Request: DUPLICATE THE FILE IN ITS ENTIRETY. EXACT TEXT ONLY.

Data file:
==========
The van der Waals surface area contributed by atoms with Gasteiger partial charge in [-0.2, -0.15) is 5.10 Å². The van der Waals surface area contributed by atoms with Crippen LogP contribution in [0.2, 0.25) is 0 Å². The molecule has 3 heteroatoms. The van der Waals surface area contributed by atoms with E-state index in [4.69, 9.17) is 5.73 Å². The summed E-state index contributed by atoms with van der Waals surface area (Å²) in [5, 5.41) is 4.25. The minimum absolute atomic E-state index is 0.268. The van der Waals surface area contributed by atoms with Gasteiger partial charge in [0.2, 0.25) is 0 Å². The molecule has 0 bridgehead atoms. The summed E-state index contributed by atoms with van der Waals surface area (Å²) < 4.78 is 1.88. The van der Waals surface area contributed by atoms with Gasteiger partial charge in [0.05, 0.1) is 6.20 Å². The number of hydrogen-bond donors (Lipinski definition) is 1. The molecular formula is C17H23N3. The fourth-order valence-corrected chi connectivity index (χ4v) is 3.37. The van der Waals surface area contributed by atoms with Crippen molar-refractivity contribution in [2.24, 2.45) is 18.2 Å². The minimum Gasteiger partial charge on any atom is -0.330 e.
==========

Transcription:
The van der Waals surface area contributed by atoms with Gasteiger partial charge in [-0.2, -0.15) is 5.10 Å². The van der Waals surface area contributed by atoms with Crippen LogP contribution in [0.2, 0.25) is 0 Å². The molecule has 3 heteroatoms. The van der Waals surface area contributed by atoms with E-state index in [4.69, 9.17) is 5.73 Å². The summed E-state index contributed by atoms with van der Waals surface area (Å²) in [5, 5.41) is 4.25. The minimum absolute atomic E-state index is 0.268. The van der Waals surface area contributed by atoms with Gasteiger partial charge in [0.2, 0.25) is 0 Å². The molecule has 0 bridgehead atoms. The summed E-state index contributed by atoms with van der Waals surface area (Å²) < 4.78 is 1.88. The van der Waals surface area contributed by atoms with Gasteiger partial charge in [0.05, 0.1) is 6.20 Å². The number of hydrogen-bond donors (Lipinski definition) is 1. The molecular formula is C17H23N3. The fourth-order valence-corrected chi connectivity index (χ4v) is 3.37. The van der Waals surface area contributed by atoms with Crippen molar-refractivity contribution in [2.24, 2.45) is 18.2 Å². The minimum Gasteiger partial charge on any atom is -0.330 e.